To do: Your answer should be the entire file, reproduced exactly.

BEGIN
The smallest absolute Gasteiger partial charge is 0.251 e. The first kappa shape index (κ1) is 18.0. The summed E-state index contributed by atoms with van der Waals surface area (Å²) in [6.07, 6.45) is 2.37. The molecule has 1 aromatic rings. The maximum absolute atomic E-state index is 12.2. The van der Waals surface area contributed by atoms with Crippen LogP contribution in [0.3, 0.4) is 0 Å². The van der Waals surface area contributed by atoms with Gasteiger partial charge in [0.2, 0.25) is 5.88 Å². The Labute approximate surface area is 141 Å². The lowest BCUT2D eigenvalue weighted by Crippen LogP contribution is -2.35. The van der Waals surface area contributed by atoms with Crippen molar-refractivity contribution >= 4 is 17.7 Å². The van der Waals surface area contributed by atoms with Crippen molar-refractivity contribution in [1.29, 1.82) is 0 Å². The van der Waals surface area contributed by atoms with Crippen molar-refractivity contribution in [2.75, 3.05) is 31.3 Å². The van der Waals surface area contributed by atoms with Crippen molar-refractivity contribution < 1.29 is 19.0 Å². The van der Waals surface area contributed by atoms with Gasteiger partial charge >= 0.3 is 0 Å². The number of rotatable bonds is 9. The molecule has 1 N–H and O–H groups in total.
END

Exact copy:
The smallest absolute Gasteiger partial charge is 0.251 e. The first kappa shape index (κ1) is 18.0. The summed E-state index contributed by atoms with van der Waals surface area (Å²) in [6.07, 6.45) is 2.37. The molecule has 1 aromatic rings. The maximum absolute atomic E-state index is 12.2. The van der Waals surface area contributed by atoms with Crippen LogP contribution in [0.3, 0.4) is 0 Å². The van der Waals surface area contributed by atoms with Gasteiger partial charge in [0.2, 0.25) is 5.88 Å². The Labute approximate surface area is 141 Å². The lowest BCUT2D eigenvalue weighted by Crippen LogP contribution is -2.35. The van der Waals surface area contributed by atoms with Crippen molar-refractivity contribution >= 4 is 17.7 Å². The van der Waals surface area contributed by atoms with Crippen molar-refractivity contribution in [1.29, 1.82) is 0 Å². The van der Waals surface area contributed by atoms with Crippen molar-refractivity contribution in [2.75, 3.05) is 31.3 Å². The van der Waals surface area contributed by atoms with Crippen molar-refractivity contribution < 1.29 is 19.0 Å². The van der Waals surface area contributed by atoms with Gasteiger partial charge >= 0.3 is 0 Å². The number of rotatable bonds is 9. The molecule has 1 N–H and O–H groups in total.